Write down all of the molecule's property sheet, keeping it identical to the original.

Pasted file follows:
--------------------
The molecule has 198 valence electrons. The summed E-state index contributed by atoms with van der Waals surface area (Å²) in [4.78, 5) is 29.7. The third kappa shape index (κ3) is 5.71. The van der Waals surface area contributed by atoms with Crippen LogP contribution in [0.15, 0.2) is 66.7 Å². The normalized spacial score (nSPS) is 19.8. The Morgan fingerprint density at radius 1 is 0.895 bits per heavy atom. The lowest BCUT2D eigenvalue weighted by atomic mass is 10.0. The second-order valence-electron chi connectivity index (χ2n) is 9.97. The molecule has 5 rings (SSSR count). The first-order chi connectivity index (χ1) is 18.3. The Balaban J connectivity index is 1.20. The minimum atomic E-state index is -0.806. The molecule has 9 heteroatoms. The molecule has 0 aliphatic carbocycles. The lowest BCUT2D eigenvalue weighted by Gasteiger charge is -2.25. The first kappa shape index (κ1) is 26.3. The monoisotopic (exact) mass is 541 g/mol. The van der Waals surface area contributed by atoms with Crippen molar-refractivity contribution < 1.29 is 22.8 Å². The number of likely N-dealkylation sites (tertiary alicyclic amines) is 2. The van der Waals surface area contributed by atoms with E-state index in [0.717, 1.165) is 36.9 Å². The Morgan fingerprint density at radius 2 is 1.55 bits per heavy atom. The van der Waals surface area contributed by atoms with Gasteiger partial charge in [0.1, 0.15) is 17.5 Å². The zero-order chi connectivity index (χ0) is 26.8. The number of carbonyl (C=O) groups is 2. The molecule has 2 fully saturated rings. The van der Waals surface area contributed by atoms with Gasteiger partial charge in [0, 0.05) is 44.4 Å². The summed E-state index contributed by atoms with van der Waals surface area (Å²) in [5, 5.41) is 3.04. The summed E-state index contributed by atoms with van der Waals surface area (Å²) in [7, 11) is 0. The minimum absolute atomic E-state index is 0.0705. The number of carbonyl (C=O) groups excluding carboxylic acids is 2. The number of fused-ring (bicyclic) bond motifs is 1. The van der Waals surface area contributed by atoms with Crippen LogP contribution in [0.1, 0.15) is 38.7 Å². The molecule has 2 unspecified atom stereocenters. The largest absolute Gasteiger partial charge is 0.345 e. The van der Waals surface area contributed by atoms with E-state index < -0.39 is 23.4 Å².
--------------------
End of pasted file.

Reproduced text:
The molecule has 198 valence electrons. The summed E-state index contributed by atoms with van der Waals surface area (Å²) in [4.78, 5) is 29.7. The third kappa shape index (κ3) is 5.71. The van der Waals surface area contributed by atoms with Crippen LogP contribution in [0.15, 0.2) is 66.7 Å². The normalized spacial score (nSPS) is 19.8. The Morgan fingerprint density at radius 1 is 0.895 bits per heavy atom. The lowest BCUT2D eigenvalue weighted by atomic mass is 10.0. The second-order valence-electron chi connectivity index (χ2n) is 9.97. The molecule has 5 rings (SSSR count). The first-order chi connectivity index (χ1) is 18.3. The Balaban J connectivity index is 1.20. The minimum atomic E-state index is -0.806. The molecule has 9 heteroatoms. The molecule has 0 aliphatic carbocycles. The lowest BCUT2D eigenvalue weighted by Gasteiger charge is -2.25. The first kappa shape index (κ1) is 26.3. The monoisotopic (exact) mass is 541 g/mol. The van der Waals surface area contributed by atoms with Crippen molar-refractivity contribution < 1.29 is 22.8 Å². The number of likely N-dealkylation sites (tertiary alicyclic amines) is 2. The van der Waals surface area contributed by atoms with E-state index in [0.717, 1.165) is 36.9 Å². The Morgan fingerprint density at radius 2 is 1.55 bits per heavy atom. The van der Waals surface area contributed by atoms with Gasteiger partial charge in [0.1, 0.15) is 17.5 Å². The zero-order chi connectivity index (χ0) is 26.8. The number of carbonyl (C=O) groups is 2. The molecule has 2 fully saturated rings. The van der Waals surface area contributed by atoms with Gasteiger partial charge in [0, 0.05) is 44.4 Å². The summed E-state index contributed by atoms with van der Waals surface area (Å²) in [5, 5.41) is 3.04. The summed E-state index contributed by atoms with van der Waals surface area (Å²) in [7, 11) is 0. The minimum absolute atomic E-state index is 0.0705. The number of carbonyl (C=O) groups excluding carboxylic acids is 2. The number of fused-ring (bicyclic) bond motifs is 1. The van der Waals surface area contributed by atoms with Crippen LogP contribution in [0.1, 0.15) is 38.7 Å². The molecule has 2 unspecified atom stereocenters. The largest absolute Gasteiger partial charge is 0.345 e. The van der Waals surface area contributed by atoms with E-state index < -0.39 is 23.4 Å².